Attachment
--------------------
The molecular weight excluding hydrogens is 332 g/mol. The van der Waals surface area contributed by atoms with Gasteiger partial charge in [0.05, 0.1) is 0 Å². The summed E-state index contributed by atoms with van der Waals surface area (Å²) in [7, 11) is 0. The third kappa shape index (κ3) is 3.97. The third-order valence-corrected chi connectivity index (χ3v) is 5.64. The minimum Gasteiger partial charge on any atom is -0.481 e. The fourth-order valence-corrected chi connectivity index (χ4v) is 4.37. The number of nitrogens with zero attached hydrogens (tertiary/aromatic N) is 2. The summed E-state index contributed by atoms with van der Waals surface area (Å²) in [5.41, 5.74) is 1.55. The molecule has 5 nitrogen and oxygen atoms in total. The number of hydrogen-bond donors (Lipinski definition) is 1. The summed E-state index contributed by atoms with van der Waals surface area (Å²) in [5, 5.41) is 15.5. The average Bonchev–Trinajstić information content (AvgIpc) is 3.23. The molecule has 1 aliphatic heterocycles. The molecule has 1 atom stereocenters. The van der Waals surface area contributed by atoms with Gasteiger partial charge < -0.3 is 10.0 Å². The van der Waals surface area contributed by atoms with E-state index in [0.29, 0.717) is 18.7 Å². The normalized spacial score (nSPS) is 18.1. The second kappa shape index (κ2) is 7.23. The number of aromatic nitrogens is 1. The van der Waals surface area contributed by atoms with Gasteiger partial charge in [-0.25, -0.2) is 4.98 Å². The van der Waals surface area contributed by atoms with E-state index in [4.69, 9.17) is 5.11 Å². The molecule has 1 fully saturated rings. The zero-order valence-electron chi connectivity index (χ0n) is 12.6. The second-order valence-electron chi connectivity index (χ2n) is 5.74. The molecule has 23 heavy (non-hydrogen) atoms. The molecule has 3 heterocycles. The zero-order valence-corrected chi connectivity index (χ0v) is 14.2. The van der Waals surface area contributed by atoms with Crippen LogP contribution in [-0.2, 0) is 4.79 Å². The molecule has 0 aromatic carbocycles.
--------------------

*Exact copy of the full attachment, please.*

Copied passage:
The molecular weight excluding hydrogens is 332 g/mol. The van der Waals surface area contributed by atoms with Gasteiger partial charge in [0.05, 0.1) is 0 Å². The summed E-state index contributed by atoms with van der Waals surface area (Å²) in [7, 11) is 0. The third kappa shape index (κ3) is 3.97. The third-order valence-corrected chi connectivity index (χ3v) is 5.64. The minimum Gasteiger partial charge on any atom is -0.481 e. The fourth-order valence-corrected chi connectivity index (χ4v) is 4.37. The number of nitrogens with zero attached hydrogens (tertiary/aromatic N) is 2. The summed E-state index contributed by atoms with van der Waals surface area (Å²) in [5.41, 5.74) is 1.55. The molecule has 5 nitrogen and oxygen atoms in total. The number of hydrogen-bond donors (Lipinski definition) is 1. The summed E-state index contributed by atoms with van der Waals surface area (Å²) in [5, 5.41) is 15.5. The average Bonchev–Trinajstić information content (AvgIpc) is 3.23. The molecule has 1 aliphatic heterocycles. The molecule has 1 atom stereocenters. The van der Waals surface area contributed by atoms with Gasteiger partial charge < -0.3 is 10.0 Å². The van der Waals surface area contributed by atoms with E-state index in [0.29, 0.717) is 18.7 Å². The normalized spacial score (nSPS) is 18.1. The second kappa shape index (κ2) is 7.23. The number of aromatic nitrogens is 1. The van der Waals surface area contributed by atoms with Gasteiger partial charge in [-0.25, -0.2) is 4.98 Å². The van der Waals surface area contributed by atoms with E-state index in [4.69, 9.17) is 5.11 Å². The molecule has 1 fully saturated rings. The zero-order valence-electron chi connectivity index (χ0n) is 12.6. The second-order valence-electron chi connectivity index (χ2n) is 5.74. The molecule has 23 heavy (non-hydrogen) atoms. The molecule has 3 heterocycles. The zero-order valence-corrected chi connectivity index (χ0v) is 14.2. The van der Waals surface area contributed by atoms with Crippen LogP contribution in [-0.2, 0) is 4.79 Å². The molecule has 0 aromatic carbocycles.